BAGGS: Jordan Spieth. The defending champion is still trying to find his winning form and Carnoustie doesn’t seem the place to do that. As much as he says he loves playing in strong winds, there should be enough danger around here to frustrate Spieth into a missed cut.
COFFIN: Rory McIlroy. I hope I’m wrong on this, because the game is better when Rory is in contention at majors. Putting always has been his issue and seemingly always will be. While there isn’t as much of a premium placed on putting this week because of slower greens, he may still have to hit it close. Super close.
What will be the winning score?
HOGGARD: 10 under. The last two Opens played at Carnoustie were won with 7-under and 6-over totals, but this week’s conditions will favor more aggressive play and lower scores. Expect to see plenty of birdies, but the great equalizer will come on Sunday when wind gusts are forecast to reach 25 mph.
LAVNER: 15 under. An Open at Carnoustie has never produced a winner lower than 9 under (Tom Watson in 1975), but never have the conditions been this susceptible to low scores. Sure, the fairway bunkers are still a one-shot penalty, but today’s big hitters can fly them. The thin, wispy rough isn’t much of a deterrent. And the wind isn’t expected to really whip until the final day.
BAGGS: 12 under. We aren’t going to see the same kind of weather we have previously witnessed at Carnoustie, and that’s a shame. Any players who catch relatively benign conditions should be able to go low, as long as they can properly navigate the fairway rollout.
COFFIN: 14 under. Walked into a local golf shop in the town of Carnoustie wearing a Golf Channel logo and the man behind the counter said, “It’ll take 14 under to win this week.” Well, he’s been here for years and seen Carnoustie host The Open twice before. He knows more about it than I do, so I’ll stick with his number.
Watch: Na plays backwards flop and practices lefty
Fresh off his victory at The Greenbrier, Kevin Na is taking a quite-literally-backwards approach to his Open prep.
Caddie Kenny Harms has been sharing videos of Na's early work at Carnoustie.
This one shows Na standing in a bunker and playing a flop shot over his own head (as opposed to someone else's):
While it's unlikely he'll have a need for that exact shot this week, it's far more likely a player may have to think about turning his club over and playing from the wrong side of the ball, like so:
Na has made 4 of 6 cuts at The Open and will look to improve on his best career finish, currently a T-22 in 2016 at Royal Troon.
McIlroy growing 'comfortable' on Open courses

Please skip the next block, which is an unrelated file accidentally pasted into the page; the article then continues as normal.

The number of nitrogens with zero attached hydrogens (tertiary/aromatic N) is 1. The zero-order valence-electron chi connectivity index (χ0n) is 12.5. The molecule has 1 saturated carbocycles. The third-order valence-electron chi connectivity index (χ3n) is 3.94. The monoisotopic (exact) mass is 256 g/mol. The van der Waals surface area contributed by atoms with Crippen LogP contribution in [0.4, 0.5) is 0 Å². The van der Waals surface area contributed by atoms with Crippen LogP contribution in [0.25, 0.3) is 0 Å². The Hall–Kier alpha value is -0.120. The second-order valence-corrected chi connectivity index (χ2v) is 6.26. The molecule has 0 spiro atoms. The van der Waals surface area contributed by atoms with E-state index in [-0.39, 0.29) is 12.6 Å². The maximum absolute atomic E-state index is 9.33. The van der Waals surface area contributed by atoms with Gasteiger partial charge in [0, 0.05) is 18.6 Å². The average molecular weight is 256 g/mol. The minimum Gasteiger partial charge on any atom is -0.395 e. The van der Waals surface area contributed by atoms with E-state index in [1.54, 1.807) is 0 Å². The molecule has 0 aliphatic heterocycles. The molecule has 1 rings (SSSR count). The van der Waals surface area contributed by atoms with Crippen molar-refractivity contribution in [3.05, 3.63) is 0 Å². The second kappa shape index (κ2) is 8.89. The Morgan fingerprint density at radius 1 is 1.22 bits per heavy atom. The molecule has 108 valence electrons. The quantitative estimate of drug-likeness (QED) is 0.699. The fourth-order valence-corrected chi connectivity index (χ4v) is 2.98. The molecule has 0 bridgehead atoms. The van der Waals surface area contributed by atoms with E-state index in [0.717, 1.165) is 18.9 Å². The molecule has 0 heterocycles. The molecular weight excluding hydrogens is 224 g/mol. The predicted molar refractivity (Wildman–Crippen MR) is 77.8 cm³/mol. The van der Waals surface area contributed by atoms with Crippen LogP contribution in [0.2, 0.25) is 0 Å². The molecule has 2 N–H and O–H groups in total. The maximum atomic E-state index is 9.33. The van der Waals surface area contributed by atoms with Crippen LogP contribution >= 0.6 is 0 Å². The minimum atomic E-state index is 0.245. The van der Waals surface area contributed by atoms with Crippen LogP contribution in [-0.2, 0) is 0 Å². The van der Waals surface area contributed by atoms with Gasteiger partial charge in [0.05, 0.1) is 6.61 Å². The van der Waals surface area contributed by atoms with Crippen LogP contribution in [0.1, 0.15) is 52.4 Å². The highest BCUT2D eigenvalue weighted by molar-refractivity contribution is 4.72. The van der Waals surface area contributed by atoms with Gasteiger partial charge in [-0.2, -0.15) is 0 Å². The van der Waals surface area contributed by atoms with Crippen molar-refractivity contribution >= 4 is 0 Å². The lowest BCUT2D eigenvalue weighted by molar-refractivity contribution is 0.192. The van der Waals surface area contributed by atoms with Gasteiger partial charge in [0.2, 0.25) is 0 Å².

CARNOUSTIE, Scotland – For a player who once complained about the vagaries of links golf, Rory McIlroy enters this Open with a dazzling record in the sport’s oldest championship.
Though he missed the 2015 event because of an ankle injury, McIlroy has now posted three consecutive top-5 finishes in the year’s third major.
“It’s surprising a little bit that my best form in major championships has been this tournament,” he said Wednesday, “but at the same time I’ve grown up these courses, and I’m comfortable on them. I think going to courses on The Open rota that I’ve played quite a lot. I think that helps. You have a comfort level with the golf course, and you’ve built up enough experience to know where to hit and where not to hit it.”
McIlroy still regrets what happened in 2015, when he “did something slightly silly” and injured his ankle while playing soccer a few weeks before the event. That came a year after he triumphed at Royal Liverpool.
“Since 2010, I couldn’t wait to play The Open at St. Andrews,” he said. “I thought that was one of my best chances to win a major.”
He tied for 42nd at Carnoustie in 2007, earning low-amateur honors.
Height of irony: Phil putts in front of 'rules' sign
A picture is worth 1,000 words and potentially two strokes for playing a moving ball under Rule 14-5 but not Rule 1-2.
Phil Mickelson has been having some fun during his Open prep at Carnoustie hitting flop shots over human beings, but the irony of this photo below is too obvious to go over anyone's head.
Mickelson also tried tapping down fescue two weeks ago at The Greenbrier, incurring another two-shot penalty.
And so we're left to wonder about what Phil asked himself back at Shinnecock Hills: "The real question is, ‘What am I going to do next?’”